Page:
Roswell or Bust is a (slightly) older title from the YA sci-fi extraordinare Henry Melton. Shall he dazzle me again? We shall see!
Joe Ferris wishes he could join a basketball team, like other teenage guys. He wishes he could hang out and do nothing after finishing his homework. But he has been raised to help guests and do what needs to be done as the third generation in his family's motel business. Barely anyone knows about little Las Vegas, New Mexico, but the Railroad Motel manages to get some regular guests - including one nice, keep-to-himself-type John Smith.
However, when John Smith leaves his room in a hurry and forgets a strange item behind in his room, Joe is about to have much more adventurous time than he's ever had tidying up rooms and checking in guests. Especially when he meets mute Judith who is desperately searching for John Smith, whom she believes is in danger.
How does this all end up involving the 1947 Roswell incident? Believe me, it does. :)
Roswell or Bust has an electric, grounded, yet mysterious start. There's a strong sense of fun, science fiction kind of fun, which I love. Both the main characters, Joe and Judith, immediately come across as relatable and real. The tone is suspenseful, entertaining, and enigmatic - a winning combination, in my book!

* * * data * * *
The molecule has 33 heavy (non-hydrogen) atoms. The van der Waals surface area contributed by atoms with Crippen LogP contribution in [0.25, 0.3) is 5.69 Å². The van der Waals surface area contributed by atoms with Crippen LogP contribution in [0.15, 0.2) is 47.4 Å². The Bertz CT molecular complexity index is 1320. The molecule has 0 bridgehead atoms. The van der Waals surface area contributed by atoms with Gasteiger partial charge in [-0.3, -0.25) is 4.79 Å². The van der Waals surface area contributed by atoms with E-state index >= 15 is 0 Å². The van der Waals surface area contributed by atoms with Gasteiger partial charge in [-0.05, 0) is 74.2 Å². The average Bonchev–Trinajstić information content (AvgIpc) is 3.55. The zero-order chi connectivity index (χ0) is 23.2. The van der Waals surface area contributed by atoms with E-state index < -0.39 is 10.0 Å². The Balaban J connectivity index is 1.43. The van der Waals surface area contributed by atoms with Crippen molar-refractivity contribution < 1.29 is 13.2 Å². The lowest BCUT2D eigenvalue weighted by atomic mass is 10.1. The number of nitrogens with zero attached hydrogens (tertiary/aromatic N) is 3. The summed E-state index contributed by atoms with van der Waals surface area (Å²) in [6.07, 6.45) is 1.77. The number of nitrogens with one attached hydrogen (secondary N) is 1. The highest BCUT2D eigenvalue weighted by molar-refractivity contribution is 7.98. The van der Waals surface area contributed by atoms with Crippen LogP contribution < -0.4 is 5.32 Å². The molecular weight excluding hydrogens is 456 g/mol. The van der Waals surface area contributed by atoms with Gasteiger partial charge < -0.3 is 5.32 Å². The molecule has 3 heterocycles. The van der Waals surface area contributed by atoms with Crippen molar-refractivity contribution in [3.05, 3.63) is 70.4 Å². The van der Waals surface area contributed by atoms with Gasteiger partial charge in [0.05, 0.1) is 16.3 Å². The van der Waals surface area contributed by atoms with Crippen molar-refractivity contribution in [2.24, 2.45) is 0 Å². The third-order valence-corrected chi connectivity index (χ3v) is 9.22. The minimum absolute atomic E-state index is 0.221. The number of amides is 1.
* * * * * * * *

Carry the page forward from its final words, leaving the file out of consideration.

One thing that is always cool about Henry Melton's stories are that he is constantly original. One example of this is Judith's disability. When have you ever read a book with a main character that is mute? Well, maybe you have. But I haven't! It's underrepresented and a truly different problem - and it's not presented in a cartoonish or unbelievable manner, but with sensitivity and down-to-earth practicality. It's invigorating and energizing. Especially since he actually shows teens, instead of the horribly self-centered, typical dumb teens, as having the possibility of having a decent head on their shoulders. What a spectacular idea!
Though I know that the cover of Roswell or Bust may look a bit childish or cartoonish, it does have bearing on the story and relevance later on, since Judith ends up drawing a picture like the one on the cover. It disheartens me to think someone might not read Roswell or Bust of what may be considered a "younger" looking - a direct opposite of the mature, fun, sci-fi spin inside. Henry Melton always manages to put a fresh twist on an old story, and this time it is the excellent conspiracy of Roswell aliens... or is it? ;)
Mixed in with believable family issues, that are restrained from becoming angsty or whiny, and a wonderful array of odd moments that increase the weirdness of what is happening to Joe's life - there is a deepening of the plot and a gleefully clipping pace.
I was, indeed, sufficently dazzled. Somehow Roswell or Bust can be both amusing and serious, without creating that strange tone that can sometimes occur. Instead, the strong character development makes the storylines even more exciting, the aliens delightful, and the overall result so great, fun, and awesome that I really wouldn't mind a sequel.
Ya listenin', Henry? :)